Maryland Lawmakers Propose Bill Regulating Abortion Facilities
by Steven Ertelt
January 7, 2004
Annapolis, MD (LifeNews.com) — Until the day comes that Roe v. Wade is overturned and states can make abortion illegal, there are few options pro-life state legislators can pursue to reduce abortions. One is to ensure that abortion facilities follow basic medical standards and, if not, to subject them to fines that may result in their closing.
That’s just what pro-life legislators in Maryland propose.
A group of pro-life legislators say that if abortion advocates want abortion to be treated the same as legitimate medical procedures than abortion facilities should be treated the same as legitimate medical clinics.
That means abortion facilities in the state may have to spend thousands of dollars on changes and improvements. Similar laws in other states such as South Carolina and Louisiana have already been responsible for putting abortion facilities out of business.
The legislators held a press conference Tuesday to announce the legislation.
"Most people are not aware that abortion facilities are currently unlicensed and unregulated in Maryland," State Sen. Janet Greenip (R) said. "My bill seeks to protect women from substandard care that results from this lack of standards and oversight."
The bill will ensure that abortion facilities are licensed by the state, and that they carry adequate insurance to cover malpractice and negligence related to abortions.
Greenip’s bill will also ensure that abortion facilities provide women with information about abortion’s risks and complications and will provide women with a greater ability to file for civil damages should they suffer from a botched abortion.
This legislation will also provide, for the first time, information about abortion complications and botched abortions that occur in Maryland.
However, abortion advocates say the legislation isn’t needed and because, they claim, abortion is safe.
"This is a trend throughout the country," said Wendy Royalty, a spokeswoman for Planned Parenthood of Maryland, told the Baltimore Sun. "Because the anti-abortion activists have not been successful in outlawing abortions, they have a well-coordinated strategy to make it difficult for women to get abortions."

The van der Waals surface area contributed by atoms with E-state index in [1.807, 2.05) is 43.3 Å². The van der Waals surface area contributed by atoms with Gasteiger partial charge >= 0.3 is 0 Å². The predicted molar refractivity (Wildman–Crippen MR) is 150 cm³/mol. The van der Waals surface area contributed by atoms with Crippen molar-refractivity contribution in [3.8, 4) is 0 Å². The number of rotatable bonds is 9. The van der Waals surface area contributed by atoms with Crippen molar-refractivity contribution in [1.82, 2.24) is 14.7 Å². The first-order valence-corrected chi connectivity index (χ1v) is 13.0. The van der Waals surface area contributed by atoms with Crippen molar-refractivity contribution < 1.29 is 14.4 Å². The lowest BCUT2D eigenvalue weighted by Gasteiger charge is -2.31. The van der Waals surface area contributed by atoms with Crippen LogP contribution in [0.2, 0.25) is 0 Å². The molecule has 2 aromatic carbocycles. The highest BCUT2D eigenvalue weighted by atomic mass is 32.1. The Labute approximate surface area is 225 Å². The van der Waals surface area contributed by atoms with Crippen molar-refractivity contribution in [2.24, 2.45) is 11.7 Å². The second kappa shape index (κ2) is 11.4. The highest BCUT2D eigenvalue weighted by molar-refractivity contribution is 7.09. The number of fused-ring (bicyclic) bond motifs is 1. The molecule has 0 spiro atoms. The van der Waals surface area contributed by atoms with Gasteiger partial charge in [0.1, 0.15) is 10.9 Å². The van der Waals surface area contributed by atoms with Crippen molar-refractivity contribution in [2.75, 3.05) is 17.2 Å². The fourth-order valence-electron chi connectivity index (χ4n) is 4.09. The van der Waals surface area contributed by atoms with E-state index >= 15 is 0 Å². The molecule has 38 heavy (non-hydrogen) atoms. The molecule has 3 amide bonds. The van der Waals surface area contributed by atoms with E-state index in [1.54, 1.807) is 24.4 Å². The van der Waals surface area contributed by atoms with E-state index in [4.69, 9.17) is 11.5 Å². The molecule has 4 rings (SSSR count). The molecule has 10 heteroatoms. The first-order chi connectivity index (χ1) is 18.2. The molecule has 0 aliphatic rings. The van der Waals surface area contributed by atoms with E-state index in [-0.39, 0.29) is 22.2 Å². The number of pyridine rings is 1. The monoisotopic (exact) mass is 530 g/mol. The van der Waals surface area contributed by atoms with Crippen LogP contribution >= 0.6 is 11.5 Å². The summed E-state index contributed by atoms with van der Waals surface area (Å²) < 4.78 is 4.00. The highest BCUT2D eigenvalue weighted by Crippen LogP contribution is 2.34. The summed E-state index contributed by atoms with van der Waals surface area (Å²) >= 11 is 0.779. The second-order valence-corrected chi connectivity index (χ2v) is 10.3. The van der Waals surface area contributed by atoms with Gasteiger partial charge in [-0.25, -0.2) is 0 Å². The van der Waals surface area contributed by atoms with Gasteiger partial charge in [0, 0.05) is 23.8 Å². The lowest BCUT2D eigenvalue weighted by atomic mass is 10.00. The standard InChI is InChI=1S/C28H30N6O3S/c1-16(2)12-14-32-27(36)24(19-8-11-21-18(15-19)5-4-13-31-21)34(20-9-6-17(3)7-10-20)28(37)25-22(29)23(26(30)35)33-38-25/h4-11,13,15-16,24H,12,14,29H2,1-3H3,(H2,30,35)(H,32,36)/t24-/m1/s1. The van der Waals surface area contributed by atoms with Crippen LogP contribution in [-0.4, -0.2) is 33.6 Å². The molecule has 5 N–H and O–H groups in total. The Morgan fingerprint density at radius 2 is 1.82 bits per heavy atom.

"They want to put clinics out of business, and this is a way to do that," said John Nugent, chief executive officer of Planned Parenthood of Maryland, added.
"It’s expensive. I’d have to open a new clinic," said Nugent, who operates two abortion facilities.
The Women’s Health Protection Act follows publication of a Gonzales Research & Marketing Strategies survey from December showing that an over 90 percent of Maryland citizens, including those who identified themselves as "pro-choice," believe that abortion facilities should be held to the same standards as other medical clinics.
Greenip concluded, "The overwhelming majority of Marylanders agree that the State needs to protect the lives and safety of Maryland women, whenever they seek any kind of medical procedure. Women who seek abortion services deserve the same protection as women receiving cosmetic surgery or treatment for a kidney stone. Women deserve the highest standards of health care, as do all Marylanders."
In 2000, Maryland had 42 facilities where abortions are performed.
Maryland is one of the few states that allows state Medicaid fund to pay for abortions. Nearly 4,000 abortions are paid for with taxpayer funds annually.
About 34,560 abortions are performed annually in Maryland, according to the pro-abortion Alan Guttmacher Institute. The state does not require the keeping of official abortion figures as almost all other states do. Geenip’s bill would change that.